Tuesday, May 12, 2015

Another Earthquake in Nepal

As most of us know, the densely populated Himalayan country of Nepal was struck by a magnitude 7.8 earthquake on April 25, killing at least 8,000 people and leaving more than one million survivors homeless. Now, just this morning, only seventeen days later, Nepal has suffered another major earthquake, this one magnitude 7.3. I don't know what the odds are of two seventh-magnitude earthquakes striking the same location less than three weeks apart, but I don't think I've ever heard of this happening before. There is considerable evidence (widely touted by creationists, and largely ignored by evolutionists) that the Himalayan mountains themselves are the result of a tremendous collision between two large tectonic plates during the Great Flood of Genesis. Now the Indian plate is slowly pushing northward over time into the larger main Asian plate, and occasional bumps and rough spots in this process can trigger earthquakes in the region. I also know that India and Pakistan, the two powerful rival nations of South Asia, both have nuclear weapons and occasionally perform underground nuclear tests, especially when they are preparing for war, which can also trigger earthquakes in the Himalayas. I'm not sure what the causes of these two particular earthquakes were, but since I'm not aware of any nuclear testing activities or heightened hostility between India and Pakistan at the moment, I will for now assume natural causes were responsible for these two events.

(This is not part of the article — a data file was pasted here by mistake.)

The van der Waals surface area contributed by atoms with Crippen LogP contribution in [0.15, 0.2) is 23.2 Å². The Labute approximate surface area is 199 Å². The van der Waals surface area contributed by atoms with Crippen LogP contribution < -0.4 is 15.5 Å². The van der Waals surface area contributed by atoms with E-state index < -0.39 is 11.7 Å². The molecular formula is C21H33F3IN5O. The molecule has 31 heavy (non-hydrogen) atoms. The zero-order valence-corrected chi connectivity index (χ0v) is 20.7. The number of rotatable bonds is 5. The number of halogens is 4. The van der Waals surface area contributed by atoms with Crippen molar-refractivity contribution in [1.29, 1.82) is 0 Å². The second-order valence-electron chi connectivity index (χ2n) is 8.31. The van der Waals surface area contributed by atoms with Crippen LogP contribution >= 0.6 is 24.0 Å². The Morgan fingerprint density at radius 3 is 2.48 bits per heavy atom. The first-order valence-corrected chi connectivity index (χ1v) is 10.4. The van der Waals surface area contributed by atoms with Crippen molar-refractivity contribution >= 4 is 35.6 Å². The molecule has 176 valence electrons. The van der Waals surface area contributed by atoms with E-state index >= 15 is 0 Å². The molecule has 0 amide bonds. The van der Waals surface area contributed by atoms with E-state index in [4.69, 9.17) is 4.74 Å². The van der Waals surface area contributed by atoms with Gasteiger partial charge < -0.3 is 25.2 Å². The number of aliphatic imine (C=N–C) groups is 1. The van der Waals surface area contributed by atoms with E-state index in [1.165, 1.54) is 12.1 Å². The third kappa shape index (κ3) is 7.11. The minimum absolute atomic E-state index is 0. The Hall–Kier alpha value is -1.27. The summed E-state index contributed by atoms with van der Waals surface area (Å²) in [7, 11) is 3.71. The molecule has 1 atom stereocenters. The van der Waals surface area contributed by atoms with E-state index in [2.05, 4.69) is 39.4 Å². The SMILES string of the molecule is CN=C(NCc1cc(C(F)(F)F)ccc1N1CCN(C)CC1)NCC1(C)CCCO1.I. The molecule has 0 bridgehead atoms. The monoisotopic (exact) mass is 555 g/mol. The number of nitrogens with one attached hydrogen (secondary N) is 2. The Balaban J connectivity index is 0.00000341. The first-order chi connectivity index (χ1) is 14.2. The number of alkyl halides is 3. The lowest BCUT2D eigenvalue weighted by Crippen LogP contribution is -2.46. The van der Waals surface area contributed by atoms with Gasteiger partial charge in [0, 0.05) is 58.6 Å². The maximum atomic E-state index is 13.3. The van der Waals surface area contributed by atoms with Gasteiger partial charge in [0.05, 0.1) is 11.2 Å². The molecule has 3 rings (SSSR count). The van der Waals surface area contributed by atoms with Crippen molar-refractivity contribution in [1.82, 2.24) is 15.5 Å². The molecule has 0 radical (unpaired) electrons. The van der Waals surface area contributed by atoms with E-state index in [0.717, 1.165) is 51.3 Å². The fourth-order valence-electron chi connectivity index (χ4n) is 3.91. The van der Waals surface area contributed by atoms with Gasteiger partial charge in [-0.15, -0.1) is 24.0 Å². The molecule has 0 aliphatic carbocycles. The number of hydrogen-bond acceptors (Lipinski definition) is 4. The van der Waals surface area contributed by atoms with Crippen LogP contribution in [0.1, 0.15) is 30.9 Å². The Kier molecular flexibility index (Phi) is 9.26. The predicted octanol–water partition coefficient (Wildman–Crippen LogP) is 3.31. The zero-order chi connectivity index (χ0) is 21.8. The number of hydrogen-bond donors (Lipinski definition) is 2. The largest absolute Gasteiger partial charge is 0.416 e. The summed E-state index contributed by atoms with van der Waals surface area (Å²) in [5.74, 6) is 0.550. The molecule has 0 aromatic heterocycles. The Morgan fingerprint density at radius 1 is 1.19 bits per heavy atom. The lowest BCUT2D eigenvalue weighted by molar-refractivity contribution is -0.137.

Although I felt several tremors when I was growing up in California and experienced the magnitude 5.9 quake that shook Virginia on August 23, 2011 at my home more than 100 miles from the epicenter, I have been blessed so far to have never directly experienced a truly destructive earthquake. I can only imagine the gut-wrenching situation in which the people of Nepal now find themselves and what they must be going through at this moment, having lost homes and loved ones just weeks ago, and now with their lives and nerves having been shattered yet again while recovery and rebuilding efforts from the first quake had only just begun. Let's keep the victims of this rare double earthquake in our prayers and compassion and do what we can to help them. Thankfully, Catholic Relief Services has responded to the initial disaster with its accustomed timely, well-organized and professional approach to humanitarian relief, and the agency is now redoubling its efforts to address the latest crisis. I cannot recommend their work highly enough, and I encourage all readers who are able to do so to donate to CRS earthquake relief.

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